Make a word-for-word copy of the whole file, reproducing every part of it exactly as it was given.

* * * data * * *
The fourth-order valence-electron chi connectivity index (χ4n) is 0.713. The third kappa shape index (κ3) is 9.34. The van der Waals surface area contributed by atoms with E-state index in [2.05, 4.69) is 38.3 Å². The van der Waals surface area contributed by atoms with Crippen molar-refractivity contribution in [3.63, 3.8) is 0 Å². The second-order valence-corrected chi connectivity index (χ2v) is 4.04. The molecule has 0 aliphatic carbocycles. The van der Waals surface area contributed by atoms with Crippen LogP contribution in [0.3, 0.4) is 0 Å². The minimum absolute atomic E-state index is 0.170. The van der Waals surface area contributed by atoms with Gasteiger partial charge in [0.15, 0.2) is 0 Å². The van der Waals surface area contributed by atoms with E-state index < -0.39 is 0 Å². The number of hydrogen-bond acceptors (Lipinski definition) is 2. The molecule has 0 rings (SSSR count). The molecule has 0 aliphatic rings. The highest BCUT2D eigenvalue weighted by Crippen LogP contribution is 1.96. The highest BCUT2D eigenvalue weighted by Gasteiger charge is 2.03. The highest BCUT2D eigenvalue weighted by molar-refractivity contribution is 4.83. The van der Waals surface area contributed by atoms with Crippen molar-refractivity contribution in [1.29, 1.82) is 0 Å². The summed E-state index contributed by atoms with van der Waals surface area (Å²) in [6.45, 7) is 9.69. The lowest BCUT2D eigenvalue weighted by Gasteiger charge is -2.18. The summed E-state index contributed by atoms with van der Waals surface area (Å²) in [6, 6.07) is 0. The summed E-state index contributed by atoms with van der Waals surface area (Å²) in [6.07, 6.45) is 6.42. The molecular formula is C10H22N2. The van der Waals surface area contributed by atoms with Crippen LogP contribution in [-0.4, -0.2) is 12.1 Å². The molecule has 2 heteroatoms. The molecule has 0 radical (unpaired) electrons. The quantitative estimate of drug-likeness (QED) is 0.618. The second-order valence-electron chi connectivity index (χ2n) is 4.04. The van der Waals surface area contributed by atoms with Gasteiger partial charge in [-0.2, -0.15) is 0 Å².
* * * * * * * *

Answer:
The fourth-order valence-electron chi connectivity index (χ4n) is 0.713. The third kappa shape index (κ3) is 9.34. The van der Waals surface area contributed by atoms with E-state index in [2.05, 4.69) is 38.3 Å². The van der Waals surface area contributed by atoms with Crippen molar-refractivity contribution in [3.63, 3.8) is 0 Å². The second-order valence-corrected chi connectivity index (χ2v) is 4.04. The molecule has 0 aliphatic carbocycles. The van der Waals surface area contributed by atoms with Crippen LogP contribution in [0.3, 0.4) is 0 Å². The minimum absolute atomic E-state index is 0.170. The van der Waals surface area contributed by atoms with Gasteiger partial charge in [0.15, 0.2) is 0 Å². The van der Waals surface area contributed by atoms with E-state index < -0.39 is 0 Å². The number of hydrogen-bond acceptors (Lipinski definition) is 2. The molecule has 0 rings (SSSR count). The molecule has 0 aliphatic rings. The highest BCUT2D eigenvalue weighted by Crippen LogP contribution is 1.96. The highest BCUT2D eigenvalue weighted by Gasteiger charge is 2.03. The highest BCUT2D eigenvalue weighted by molar-refractivity contribution is 4.83. The van der Waals surface area contributed by atoms with Crippen molar-refractivity contribution in [1.29, 1.82) is 0 Å². The summed E-state index contributed by atoms with van der Waals surface area (Å²) in [6.45, 7) is 9.69. The lowest BCUT2D eigenvalue weighted by Gasteiger charge is -2.18. The summed E-state index contributed by atoms with van der Waals surface area (Å²) in [6, 6.07) is 0. The summed E-state index contributed by atoms with van der Waals surface area (Å²) in [6.07, 6.45) is 6.42. The molecular formula is C10H22N2. The van der Waals surface area contributed by atoms with Crippen LogP contribution in [-0.4, -0.2) is 12.1 Å². The molecule has 2 heteroatoms. The molecule has 0 radical (unpaired) electrons. The quantitative estimate of drug-likeness (QED) is 0.618. The second-order valence-electron chi connectivity index (χ2n) is 4.04. The van der Waals surface area contributed by atoms with Gasteiger partial charge in [-0.2, -0.15) is 0 Å².